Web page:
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California Budget Agreement Remains Elusive as Talks Falter

Budget negotiations in California stalled yesterday as Governor Arnold Schwarzenegger and Democrats who control the Legislature clashed over ways to ease ballooning pension costs for state workers.

Schwarzenegger and legislative leaders canceled a planned closed-door meeting yesterday shortly before it was to begin, saying aides would meet instead to try to hammer out a compromise. The governor and the Democratic and Republican legislative leaders, known as the Big Five, emerged from a 90- minute meeting in Schwarzenegger’s office late Sept. 27 to say that pensions remained a sticking point, preventing an accord.

“There are still a few outstanding issues and I know how frustrated the people are at this,” Senate President Pro Tem Darrell Steinberg, a Democrat from Sacramento, said as he left the governor’s office. “We are down to the narrow of the narrow and are working through them.”

Schwarzenegger and the lawmakers announced Sept. 24 that they had agreed to a framework to end a stalemate over a $19.1 billion deficit that has left the state without a budget since its fiscal year began July 1, the longest it’s ever gone without a spending plan. They had said they aimed to complete the details of the agreement by Sept. 27.

Photographer: Han Myung-Gu/Getty Images

California Governor Arnold Schwarzenegger. Close

California Governor Arnold Schwarzenegger.

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Photographer: Han Myung-Gu/Getty Images

California Governor Arnold Schwarzenegger.

Schwarzenegger has said he won’t sign any spending plan unless lawmakers agree to roll back pension benefits for state workers to 1999 levels.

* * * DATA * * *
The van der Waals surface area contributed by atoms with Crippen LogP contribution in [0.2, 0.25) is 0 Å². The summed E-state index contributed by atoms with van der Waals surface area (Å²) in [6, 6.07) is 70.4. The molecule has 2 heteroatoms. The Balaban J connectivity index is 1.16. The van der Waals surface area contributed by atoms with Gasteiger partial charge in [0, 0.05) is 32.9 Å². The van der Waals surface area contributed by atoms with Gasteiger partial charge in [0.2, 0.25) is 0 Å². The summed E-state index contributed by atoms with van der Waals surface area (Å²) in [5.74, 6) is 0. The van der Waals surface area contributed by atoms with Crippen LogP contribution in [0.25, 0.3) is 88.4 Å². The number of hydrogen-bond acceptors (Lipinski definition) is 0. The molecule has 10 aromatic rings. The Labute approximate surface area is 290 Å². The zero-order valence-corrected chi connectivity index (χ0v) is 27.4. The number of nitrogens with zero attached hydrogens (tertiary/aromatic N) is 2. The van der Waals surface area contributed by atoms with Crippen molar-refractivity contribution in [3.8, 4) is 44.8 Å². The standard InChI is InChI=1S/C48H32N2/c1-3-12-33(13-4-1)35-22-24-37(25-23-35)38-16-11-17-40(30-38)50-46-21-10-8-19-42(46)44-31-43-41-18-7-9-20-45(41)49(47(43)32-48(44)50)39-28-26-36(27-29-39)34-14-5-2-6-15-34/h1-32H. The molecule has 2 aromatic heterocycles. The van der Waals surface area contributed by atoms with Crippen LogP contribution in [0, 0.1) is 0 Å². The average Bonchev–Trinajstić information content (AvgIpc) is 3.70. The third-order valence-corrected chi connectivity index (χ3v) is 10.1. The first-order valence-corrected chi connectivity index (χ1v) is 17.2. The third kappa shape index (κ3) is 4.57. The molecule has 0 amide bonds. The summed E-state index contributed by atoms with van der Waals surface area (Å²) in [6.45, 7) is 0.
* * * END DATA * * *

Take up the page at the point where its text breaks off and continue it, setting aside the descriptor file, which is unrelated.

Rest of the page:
Schwarzenegger’s Proposals

The governor has suggested limiting state pension costs by requiring workers to contribute 5 percent more from their pay, pushing back retirement age, and basing benefits on the three years of highest wages instead of one.

Democrats, including Assembly Speaker John Perez, a former labor organizer from Los Angeles, have resisted Schwarzenegger’s demands. They have insisted such changes be made through contract negotiations with unions.

Schwarzenegger, a Republican nearing the end of his term, has already brokered similar concessions from unions for 35,000 California workers and is in talks with the largest, the Service Employees International Union.

“All sides recognize that some pension reforms have to be put in place and that the budget can’t be balanced without the necessary pension reform,” Assembly Republican Leader Martin Garrick said after leaving Schwarzenegger’s office Sept. 27.

To contact the reporters on this story: Michael Marois in Sacramento at mmarois@bloomberg.net;

To contact the editor responsible for this story: Mark Tannenbaum at mtannen@bloomberg.net

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